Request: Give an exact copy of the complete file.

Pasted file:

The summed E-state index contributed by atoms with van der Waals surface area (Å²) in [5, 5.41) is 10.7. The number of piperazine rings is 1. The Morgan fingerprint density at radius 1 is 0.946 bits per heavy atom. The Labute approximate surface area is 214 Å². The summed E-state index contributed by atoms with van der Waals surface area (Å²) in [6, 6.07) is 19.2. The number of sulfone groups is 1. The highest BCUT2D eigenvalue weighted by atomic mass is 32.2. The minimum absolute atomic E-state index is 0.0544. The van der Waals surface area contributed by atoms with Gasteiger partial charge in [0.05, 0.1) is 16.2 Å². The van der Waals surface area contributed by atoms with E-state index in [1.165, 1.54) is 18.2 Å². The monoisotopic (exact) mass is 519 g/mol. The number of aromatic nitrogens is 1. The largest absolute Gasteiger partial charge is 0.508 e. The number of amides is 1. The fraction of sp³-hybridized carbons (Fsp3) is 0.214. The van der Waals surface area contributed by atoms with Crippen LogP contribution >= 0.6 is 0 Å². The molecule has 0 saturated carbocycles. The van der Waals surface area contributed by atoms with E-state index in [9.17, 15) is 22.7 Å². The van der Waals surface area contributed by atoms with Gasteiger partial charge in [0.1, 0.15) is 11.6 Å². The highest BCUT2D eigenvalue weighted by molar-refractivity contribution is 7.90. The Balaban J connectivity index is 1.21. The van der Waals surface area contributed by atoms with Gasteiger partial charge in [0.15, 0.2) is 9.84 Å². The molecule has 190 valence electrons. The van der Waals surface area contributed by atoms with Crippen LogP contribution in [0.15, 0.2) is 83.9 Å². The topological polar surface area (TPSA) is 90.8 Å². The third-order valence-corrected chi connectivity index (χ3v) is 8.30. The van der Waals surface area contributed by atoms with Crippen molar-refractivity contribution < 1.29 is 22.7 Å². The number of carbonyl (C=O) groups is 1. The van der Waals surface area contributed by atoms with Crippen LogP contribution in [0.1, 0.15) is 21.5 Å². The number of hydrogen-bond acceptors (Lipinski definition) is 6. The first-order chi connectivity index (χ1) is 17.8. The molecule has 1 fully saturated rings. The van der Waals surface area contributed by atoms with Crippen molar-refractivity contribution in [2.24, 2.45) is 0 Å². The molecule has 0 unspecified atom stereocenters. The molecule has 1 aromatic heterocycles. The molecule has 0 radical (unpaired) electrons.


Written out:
The summed E-state index contributed by atoms with van der Waals surface area (Å²) in [5, 5.41) is 10.7. The number of piperazine rings is 1. The Morgan fingerprint density at radius 1 is 0.946 bits per heavy atom. The Labute approximate surface area is 214 Å². The summed E-state index contributed by atoms with van der Waals surface area (Å²) in [6, 6.07) is 19.2. The number of sulfone groups is 1. The highest BCUT2D eigenvalue weighted by atomic mass is 32.2. The minimum absolute atomic E-state index is 0.0544. The van der Waals surface area contributed by atoms with Gasteiger partial charge in [0.05, 0.1) is 16.2 Å². The van der Waals surface area contributed by atoms with E-state index in [1.165, 1.54) is 18.2 Å². The monoisotopic (exact) mass is 519 g/mol. The number of aromatic nitrogens is 1. The largest absolute Gasteiger partial charge is 0.508 e. The number of amides is 1. The fraction of sp³-hybridized carbons (Fsp3) is 0.214. The van der Waals surface area contributed by atoms with Crippen LogP contribution >= 0.6 is 0 Å². The molecule has 0 saturated carbocycles. The van der Waals surface area contributed by atoms with E-state index in [9.17, 15) is 22.7 Å². The van der Waals surface area contributed by atoms with Gasteiger partial charge in [0.1, 0.15) is 11.6 Å². The highest BCUT2D eigenvalue weighted by molar-refractivity contribution is 7.90. The Balaban J connectivity index is 1.21. The van der Waals surface area contributed by atoms with Gasteiger partial charge in [0.15, 0.2) is 9.84 Å². The molecule has 190 valence electrons. The van der Waals surface area contributed by atoms with Crippen LogP contribution in [0.15, 0.2) is 83.9 Å². The topological polar surface area (TPSA) is 90.8 Å². The third-order valence-corrected chi connectivity index (χ3v) is 8.30. The van der Waals surface area contributed by atoms with Crippen molar-refractivity contribution < 1.29 is 22.7 Å². The number of carbonyl (C=O) groups is 1. The van der Waals surface area contributed by atoms with Crippen LogP contribution in [0.1, 0.15) is 21.5 Å². The number of hydrogen-bond acceptors (Lipinski definition) is 6. The first-order chi connectivity index (χ1) is 17.8. The molecule has 1 fully saturated rings. The van der Waals surface area contributed by atoms with Crippen molar-refractivity contribution in [2.24, 2.45) is 0 Å². The molecule has 0 unspecified atom stereocenters. The molecule has 1 aromatic heterocycles. The molecule has 0 radical (unpaired) electrons.